Something really neat about working with Swimm is the constant challenge to really understand fluidity when it comes to being a tool that’s designed to integrate in a huge variety of processes. That’s a big concept to chew on, so let’s break it down – in order to earn a spot in the top compartment of your developer toolbox, Swimm needs to:

  • Integrate with your IDE, so you can discover and read documentation right when you need it
  • Integrate with your continuous integration server, or other build scaffolding so that your documentation can stay tightly coupled to your code
  • Integrate with your team’s documentation workflow, so that documentation actually gets written

That’s already quite a bit, but there’s another big integration that Swimm needs to achieve – it needs to integrate with your personal writing workflow and style. Our success is directly correlated to your success in writing, so how teams approach their documentation challenge from a tactical perspective is of great interest to us, and something that we heavily study and research.

Our clients and design partners have given us amazing feedback over the last year of our private beta and (surprisingly or not) an appreciable source of apprehension for early adopters didn’t have anything to do with product features – it had more to do with figuring out how to approach a big ball of mud with an eye for documenting it. While everyone does things a little differently, folks were mainly utilizing one or more of four fundamental strategies. As this applies to documenting code with any tool (we do hope you’ll try Swimm!), we thought we’d share these main strategies and our thoughts about them.

This is part of a series of articles about what is documentation.

Everything below is in addition to code comments.

The “firefighter” approach

You write documentation when questions arise, and expand it when more depth is needed. This is the most common approach and works best if followed from the beginning. Other things can trigger this as well – like when you find yourself writing a code comment that’s getting too long. While the name conveys a little chaos, this is often a planned approach.

Make sure to set up smart triggers for docs getting created, beyond people pointing out a lack of them. For instance, you can say that if more than two people are going to work on fleshing out an idea, it needs to have some kind of documentation telling others what it’s about and where it’s at. Not only will this help you down the road as it solidifies, it makes your organization more inclusive by eliminating needing to be part of an ‘in’ crowd to know what people are working on.

The depth-first approach

You explain a single, or very few things in very great detail. This method entails writing not just tactical – mid-level documentation, it also warrants high-level perspective passages as well. With this approach, you’re essentially doing your best to ensure that the reader will walk away with roughly the same level of topic knowledge that your organization has.

This is very common for user-facing documentation that isn’t automatically generated, and a good idea to employ internally for complicated systems, microservice flows, etc. Offboarding should definitely trigger someone to take a look to see if the person leaving has rare knowledge that should be documented in this way.

Learn more: Read our guide to continuous documentation.

The breadth-first approach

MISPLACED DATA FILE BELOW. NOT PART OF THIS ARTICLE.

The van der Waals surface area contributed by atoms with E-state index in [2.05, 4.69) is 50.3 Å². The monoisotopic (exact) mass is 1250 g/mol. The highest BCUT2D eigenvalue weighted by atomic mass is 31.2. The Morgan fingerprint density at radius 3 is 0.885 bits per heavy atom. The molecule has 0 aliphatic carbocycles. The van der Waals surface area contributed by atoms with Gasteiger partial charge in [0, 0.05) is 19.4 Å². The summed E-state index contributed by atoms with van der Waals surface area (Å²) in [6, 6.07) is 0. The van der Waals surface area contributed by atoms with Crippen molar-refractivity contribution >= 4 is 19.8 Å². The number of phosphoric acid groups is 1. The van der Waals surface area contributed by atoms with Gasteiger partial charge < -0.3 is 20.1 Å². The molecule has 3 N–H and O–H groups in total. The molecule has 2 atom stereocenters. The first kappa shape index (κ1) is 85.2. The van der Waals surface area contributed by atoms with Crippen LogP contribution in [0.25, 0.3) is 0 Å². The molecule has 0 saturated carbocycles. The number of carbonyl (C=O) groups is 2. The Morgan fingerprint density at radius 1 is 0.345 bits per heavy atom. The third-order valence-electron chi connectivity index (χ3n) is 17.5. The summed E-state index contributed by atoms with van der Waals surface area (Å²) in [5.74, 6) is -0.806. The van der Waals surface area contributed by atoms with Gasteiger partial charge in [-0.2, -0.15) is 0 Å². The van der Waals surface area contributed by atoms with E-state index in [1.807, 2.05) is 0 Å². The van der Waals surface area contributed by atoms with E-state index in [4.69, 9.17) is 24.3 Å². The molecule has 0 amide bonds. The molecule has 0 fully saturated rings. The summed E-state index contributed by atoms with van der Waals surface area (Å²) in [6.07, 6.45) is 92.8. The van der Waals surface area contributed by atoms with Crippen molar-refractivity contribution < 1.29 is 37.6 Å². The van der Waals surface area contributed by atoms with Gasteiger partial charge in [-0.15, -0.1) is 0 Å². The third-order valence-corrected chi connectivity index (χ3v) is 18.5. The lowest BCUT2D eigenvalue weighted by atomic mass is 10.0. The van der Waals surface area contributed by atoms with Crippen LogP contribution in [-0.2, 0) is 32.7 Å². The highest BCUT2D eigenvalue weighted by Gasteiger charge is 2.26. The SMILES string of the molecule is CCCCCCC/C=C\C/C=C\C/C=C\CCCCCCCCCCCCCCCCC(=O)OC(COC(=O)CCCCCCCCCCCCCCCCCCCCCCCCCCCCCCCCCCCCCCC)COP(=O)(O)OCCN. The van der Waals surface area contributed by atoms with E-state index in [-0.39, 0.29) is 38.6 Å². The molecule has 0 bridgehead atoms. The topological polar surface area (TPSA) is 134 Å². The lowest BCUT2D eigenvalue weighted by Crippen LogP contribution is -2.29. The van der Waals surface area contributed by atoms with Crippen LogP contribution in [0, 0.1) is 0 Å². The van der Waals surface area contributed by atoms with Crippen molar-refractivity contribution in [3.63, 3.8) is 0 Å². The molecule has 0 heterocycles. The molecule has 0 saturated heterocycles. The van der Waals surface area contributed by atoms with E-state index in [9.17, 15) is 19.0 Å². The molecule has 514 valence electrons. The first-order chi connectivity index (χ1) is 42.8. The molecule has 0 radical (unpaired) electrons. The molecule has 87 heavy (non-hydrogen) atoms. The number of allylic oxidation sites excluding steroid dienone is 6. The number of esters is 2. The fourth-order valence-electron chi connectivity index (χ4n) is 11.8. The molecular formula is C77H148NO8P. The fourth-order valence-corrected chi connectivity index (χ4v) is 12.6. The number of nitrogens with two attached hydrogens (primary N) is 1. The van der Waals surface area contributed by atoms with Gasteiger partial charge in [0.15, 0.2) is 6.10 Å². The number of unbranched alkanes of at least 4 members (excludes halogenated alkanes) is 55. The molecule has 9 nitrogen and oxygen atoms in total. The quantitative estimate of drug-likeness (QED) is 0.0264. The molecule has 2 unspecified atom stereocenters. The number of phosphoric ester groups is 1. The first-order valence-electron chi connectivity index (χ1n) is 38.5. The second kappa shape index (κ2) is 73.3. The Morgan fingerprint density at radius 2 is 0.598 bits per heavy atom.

You write a little bit about a large number of things. Your goal is to anticipate the most obvious needs and make sure they’re covered, and then iterate as additional clarification and explanation is needed. A common use case for this approach is making some, or all of a code base available to the public. You write documentation for what you think they’ll be doing with the code, and plan on “fire fighting” as needed once it’s released.

This is likely the most efficient way to approach a largely undocumented code base. If you inherit one, this is probably your best bet – just write docs as you figure things out. This isn’t the most useful strategy if you’re trying to stop knowledge leaks at off-boarding unless it’s guided by the task-oriented approach.

The task-oriented approach

How do I set up my local build? How do I debug a service that’s too big to run on my laptop? How do I add a new site setting? All of these are questions that will likely take you to multiple places in the code base and this is one of the places where Swimm is uniquely suited.

This approach is really just a guided breadth-first approach; as you document your way through accomplishing most of the things that are best explained in a tutorial voice, you naturally end up with a respectable level of coverage.

At the minimum, you can write some documentation on how to build, hints and tips on debugging, and anything else that someone new to the code base would appreciate if they had to ramp up in a hurry.

Using this for off-boarding is ideal if you need to make sure that knowledge about processes isn’t lost. Would someone need to know how to prime a cache after a cold start? They’d really appreciate a doc on how to do that if they ever need to learn during an outage.

Learn more in our detailed guide to documentation strategies.

Swimm users: start from a commit SHA!

To make it as easy as possible to make sure new documentation gets introduced with or immediately following large swaths of new code, Swimm lets you set up a document preloaded with code snippets from the files created or changed in a specific commit.

This means all you have to do is discard any snippets that aren’t needed or relevant, and then write a few paragraphs explaining what’s going on in the code, from the perspective of someone new to it needing to understand it.

We’re not done writing about this topic, in fact it’s just the start.

New to Swimm? Sign up for a 1:1 demo to see Swimm up close!